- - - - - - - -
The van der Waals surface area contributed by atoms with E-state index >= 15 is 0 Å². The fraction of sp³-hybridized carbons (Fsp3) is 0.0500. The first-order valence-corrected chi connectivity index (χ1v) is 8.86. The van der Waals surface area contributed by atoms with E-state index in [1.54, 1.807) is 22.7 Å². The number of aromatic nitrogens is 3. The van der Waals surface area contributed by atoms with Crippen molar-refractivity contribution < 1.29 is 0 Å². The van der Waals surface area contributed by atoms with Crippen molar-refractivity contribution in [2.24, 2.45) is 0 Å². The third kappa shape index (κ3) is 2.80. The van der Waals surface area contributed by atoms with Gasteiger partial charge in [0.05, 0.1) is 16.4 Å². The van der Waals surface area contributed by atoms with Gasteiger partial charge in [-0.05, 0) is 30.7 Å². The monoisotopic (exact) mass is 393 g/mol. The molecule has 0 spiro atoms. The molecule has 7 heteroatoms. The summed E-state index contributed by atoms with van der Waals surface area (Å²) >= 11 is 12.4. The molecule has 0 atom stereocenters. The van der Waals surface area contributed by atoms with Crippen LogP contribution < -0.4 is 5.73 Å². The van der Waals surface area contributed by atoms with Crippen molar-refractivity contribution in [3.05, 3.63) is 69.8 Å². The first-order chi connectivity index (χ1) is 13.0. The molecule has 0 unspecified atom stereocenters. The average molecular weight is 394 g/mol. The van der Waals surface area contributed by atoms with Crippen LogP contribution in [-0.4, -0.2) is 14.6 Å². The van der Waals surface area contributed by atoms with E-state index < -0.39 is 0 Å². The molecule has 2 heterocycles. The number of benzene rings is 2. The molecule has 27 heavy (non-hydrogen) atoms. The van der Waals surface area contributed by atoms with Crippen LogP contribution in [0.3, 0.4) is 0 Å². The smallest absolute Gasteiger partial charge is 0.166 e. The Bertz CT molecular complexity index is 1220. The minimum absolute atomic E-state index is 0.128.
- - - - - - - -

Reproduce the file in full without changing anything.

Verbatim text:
The van der Waals surface area contributed by atoms with E-state index >= 15 is 0 Å². The fraction of sp³-hybridized carbons (Fsp3) is 0.0500. The first-order valence-corrected chi connectivity index (χ1v) is 8.86. The van der Waals surface area contributed by atoms with E-state index in [1.54, 1.807) is 22.7 Å². The number of aromatic nitrogens is 3. The van der Waals surface area contributed by atoms with Crippen molar-refractivity contribution < 1.29 is 0 Å². The van der Waals surface area contributed by atoms with Crippen molar-refractivity contribution in [2.24, 2.45) is 0 Å². The third kappa shape index (κ3) is 2.80. The van der Waals surface area contributed by atoms with Gasteiger partial charge in [0.05, 0.1) is 16.4 Å². The van der Waals surface area contributed by atoms with Gasteiger partial charge in [-0.05, 0) is 30.7 Å². The monoisotopic (exact) mass is 393 g/mol. The molecule has 0 spiro atoms. The molecule has 7 heteroatoms. The summed E-state index contributed by atoms with van der Waals surface area (Å²) >= 11 is 12.4. The molecule has 0 atom stereocenters. The van der Waals surface area contributed by atoms with Crippen LogP contribution < -0.4 is 5.73 Å². The van der Waals surface area contributed by atoms with Crippen molar-refractivity contribution in [3.05, 3.63) is 69.8 Å². The first-order chi connectivity index (χ1) is 13.0. The molecule has 0 unspecified atom stereocenters. The average molecular weight is 394 g/mol. The van der Waals surface area contributed by atoms with Crippen LogP contribution in [-0.4, -0.2) is 14.6 Å². The van der Waals surface area contributed by atoms with E-state index < -0.39 is 0 Å². The molecule has 2 heterocycles. The number of benzene rings is 2. The molecule has 27 heavy (non-hydrogen) atoms. The van der Waals surface area contributed by atoms with Crippen LogP contribution in [0.3, 0.4) is 0 Å². The smallest absolute Gasteiger partial charge is 0.166 e. The Bertz CT molecular complexity index is 1220. The minimum absolute atomic E-state index is 0.128.